Report: FD medic gave high dose of ketamine to patient who later died
Officials say poor lighting and the patient’s heavy clothing and struggle with police made it difficult to accurately estimate his weight
By Laura French
AURORA, Colo. — A report from an ambulance service involved in the treatment of a patient who later died says a fire department paramedic administered a higher dose of ketamine than recommended for the patient’s weight.
Falck Ambulance provided the ketamine to Aurora Fire Rescue as fire department medics treated 23-year-old Elijah McClain, who was involved in a physical altercation with police shortly before he died last August, according to KDVR. Falck said their medics could not approach McClain, as there were multiple Aurora Police Department officers on top of him during the struggle.
McClain had been stopped after a call about a suspicious person, and police say they attempted to restrain him when he tried to grab one of the officer’s firearms.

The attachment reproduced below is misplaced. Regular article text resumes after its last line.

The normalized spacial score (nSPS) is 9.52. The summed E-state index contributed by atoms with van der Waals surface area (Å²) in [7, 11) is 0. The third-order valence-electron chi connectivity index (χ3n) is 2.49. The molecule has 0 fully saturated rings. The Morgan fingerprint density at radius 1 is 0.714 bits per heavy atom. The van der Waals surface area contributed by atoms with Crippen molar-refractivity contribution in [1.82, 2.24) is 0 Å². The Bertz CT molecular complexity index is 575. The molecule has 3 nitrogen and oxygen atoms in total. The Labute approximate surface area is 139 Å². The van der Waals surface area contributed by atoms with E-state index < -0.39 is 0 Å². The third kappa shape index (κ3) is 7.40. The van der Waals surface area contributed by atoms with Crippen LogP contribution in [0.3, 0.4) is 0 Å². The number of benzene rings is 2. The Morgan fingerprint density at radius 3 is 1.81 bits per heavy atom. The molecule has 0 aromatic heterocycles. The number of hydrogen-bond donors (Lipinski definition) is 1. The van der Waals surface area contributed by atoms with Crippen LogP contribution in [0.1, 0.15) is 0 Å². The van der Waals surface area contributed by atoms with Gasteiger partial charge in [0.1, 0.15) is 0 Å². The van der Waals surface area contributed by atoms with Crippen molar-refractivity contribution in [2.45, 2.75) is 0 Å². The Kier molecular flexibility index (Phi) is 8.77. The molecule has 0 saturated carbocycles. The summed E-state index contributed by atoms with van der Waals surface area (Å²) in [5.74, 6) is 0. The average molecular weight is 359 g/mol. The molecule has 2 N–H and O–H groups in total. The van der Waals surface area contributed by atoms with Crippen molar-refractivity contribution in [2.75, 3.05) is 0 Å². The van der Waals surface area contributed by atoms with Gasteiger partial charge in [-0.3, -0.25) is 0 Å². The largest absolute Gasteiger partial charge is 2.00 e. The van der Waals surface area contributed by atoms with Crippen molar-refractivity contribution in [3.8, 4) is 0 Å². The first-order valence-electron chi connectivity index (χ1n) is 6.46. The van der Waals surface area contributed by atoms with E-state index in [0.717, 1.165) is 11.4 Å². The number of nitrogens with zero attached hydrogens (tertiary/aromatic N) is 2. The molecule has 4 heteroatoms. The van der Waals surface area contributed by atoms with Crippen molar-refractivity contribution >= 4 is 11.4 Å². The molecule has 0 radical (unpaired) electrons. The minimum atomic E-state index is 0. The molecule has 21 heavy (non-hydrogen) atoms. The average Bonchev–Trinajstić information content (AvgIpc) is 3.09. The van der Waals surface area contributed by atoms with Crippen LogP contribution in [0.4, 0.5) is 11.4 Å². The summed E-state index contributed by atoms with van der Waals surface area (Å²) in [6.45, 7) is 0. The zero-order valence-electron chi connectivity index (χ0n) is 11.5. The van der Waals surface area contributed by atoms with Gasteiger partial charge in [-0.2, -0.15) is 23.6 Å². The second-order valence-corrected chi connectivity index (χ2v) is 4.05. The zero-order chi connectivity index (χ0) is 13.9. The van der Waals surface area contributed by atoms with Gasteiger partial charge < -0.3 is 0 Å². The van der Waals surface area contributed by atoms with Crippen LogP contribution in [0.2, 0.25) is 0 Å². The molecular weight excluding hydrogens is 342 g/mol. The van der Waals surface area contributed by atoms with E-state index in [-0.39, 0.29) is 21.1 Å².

The Aurora Fire Rescue medic administered 500 mg at the order of a lieutenant who said McClain appeared to be experiencing excited delirium. Lt. Peter Cichuniec estimated McClain’s weight to be about 190 pounds and ordered the 500 mg dose because he said he was taught that a small person would likely need 300 mg, a medium person would need 400 mg, and a large person would need 500 mg.
According to the Falck report, 500 mg would be appropriate for a person who weighed 220 pounds, and an autopsy report showed McClain weighed 140 pounds. Falck stated that the appropriate dose for the patient would have been 350 mg.
McClain went into cardiac arrest shortly after the ketamine was administered and died a few days later; his exact cause of death is undetermined.
An attorney for McClain’s family said she planned to file a lawsuit against the city of Aurora.
Aurora Fire Rescue released a statement saying, “There has been a thorough review by the coroner’s office of the incident that found the patient was exhibiting the signs and symptoms of excited delirium, a dangerous and often inexplicable condition, and suggested that the therapy for that condition, ketamine, had been properly administered and that the blood ketamine concentration was at a therapeutic level. There is no conclusive evidence that the care provided by Aurora Fire Rescue contributed to his death.”